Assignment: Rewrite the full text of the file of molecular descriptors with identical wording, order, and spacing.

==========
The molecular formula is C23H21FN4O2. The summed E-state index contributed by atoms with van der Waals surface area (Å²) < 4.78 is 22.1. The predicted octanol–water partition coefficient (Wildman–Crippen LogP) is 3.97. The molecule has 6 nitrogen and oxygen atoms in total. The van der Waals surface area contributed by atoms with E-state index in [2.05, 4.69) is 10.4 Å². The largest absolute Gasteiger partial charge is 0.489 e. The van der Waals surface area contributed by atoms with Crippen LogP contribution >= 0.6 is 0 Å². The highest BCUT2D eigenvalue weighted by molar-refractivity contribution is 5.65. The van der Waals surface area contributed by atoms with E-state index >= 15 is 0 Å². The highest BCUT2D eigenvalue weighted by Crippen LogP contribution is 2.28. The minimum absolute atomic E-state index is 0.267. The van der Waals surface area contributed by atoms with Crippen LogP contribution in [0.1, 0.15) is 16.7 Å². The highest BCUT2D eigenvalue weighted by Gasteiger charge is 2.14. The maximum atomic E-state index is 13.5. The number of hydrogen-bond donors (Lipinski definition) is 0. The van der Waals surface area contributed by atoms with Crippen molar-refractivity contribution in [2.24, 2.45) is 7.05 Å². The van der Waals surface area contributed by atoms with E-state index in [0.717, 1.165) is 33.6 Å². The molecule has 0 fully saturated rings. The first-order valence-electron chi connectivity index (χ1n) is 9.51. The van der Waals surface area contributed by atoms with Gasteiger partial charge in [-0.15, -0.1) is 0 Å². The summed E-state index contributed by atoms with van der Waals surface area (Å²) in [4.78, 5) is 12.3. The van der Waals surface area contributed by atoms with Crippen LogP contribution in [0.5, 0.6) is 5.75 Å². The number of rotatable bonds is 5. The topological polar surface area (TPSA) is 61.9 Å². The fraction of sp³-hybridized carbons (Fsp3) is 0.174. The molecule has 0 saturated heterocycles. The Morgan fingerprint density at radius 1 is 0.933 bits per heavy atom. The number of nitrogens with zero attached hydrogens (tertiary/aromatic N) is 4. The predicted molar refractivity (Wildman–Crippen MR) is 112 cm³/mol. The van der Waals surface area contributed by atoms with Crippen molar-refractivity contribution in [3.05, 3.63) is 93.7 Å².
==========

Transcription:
The molecular formula is C23H21FN4O2. The summed E-state index contributed by atoms with van der Waals surface area (Å²) < 4.78 is 22.1. The predicted octanol–water partition coefficient (Wildman–Crippen LogP) is 3.97. The molecule has 6 nitrogen and oxygen atoms in total. The van der Waals surface area contributed by atoms with E-state index in [2.05, 4.69) is 10.4 Å². The largest absolute Gasteiger partial charge is 0.489 e. The van der Waals surface area contributed by atoms with Crippen LogP contribution >= 0.6 is 0 Å². The highest BCUT2D eigenvalue weighted by molar-refractivity contribution is 5.65. The van der Waals surface area contributed by atoms with E-state index >= 15 is 0 Å². The highest BCUT2D eigenvalue weighted by Crippen LogP contribution is 2.28. The minimum absolute atomic E-state index is 0.267. The van der Waals surface area contributed by atoms with Crippen LogP contribution in [0.1, 0.15) is 16.7 Å². The highest BCUT2D eigenvalue weighted by Gasteiger charge is 2.14. The maximum atomic E-state index is 13.5. The number of hydrogen-bond donors (Lipinski definition) is 0. The van der Waals surface area contributed by atoms with Crippen molar-refractivity contribution in [2.24, 2.45) is 7.05 Å². The van der Waals surface area contributed by atoms with E-state index in [0.717, 1.165) is 33.6 Å². The molecule has 0 fully saturated rings. The first-order valence-electron chi connectivity index (χ1n) is 9.51. The van der Waals surface area contributed by atoms with Gasteiger partial charge in [-0.15, -0.1) is 0 Å². The summed E-state index contributed by atoms with van der Waals surface area (Å²) in [4.78, 5) is 12.3. The van der Waals surface area contributed by atoms with Crippen LogP contribution in [0.5, 0.6) is 5.75 Å². The number of rotatable bonds is 5. The topological polar surface area (TPSA) is 61.9 Å². The fraction of sp³-hybridized carbons (Fsp3) is 0.174. The molecule has 0 saturated heterocycles. The Morgan fingerprint density at radius 1 is 0.933 bits per heavy atom. The number of nitrogens with zero attached hydrogens (tertiary/aromatic N) is 4. The predicted molar refractivity (Wildman–Crippen MR) is 112 cm³/mol. The van der Waals surface area contributed by atoms with Crippen molar-refractivity contribution in [3.05, 3.63) is 93.7 Å².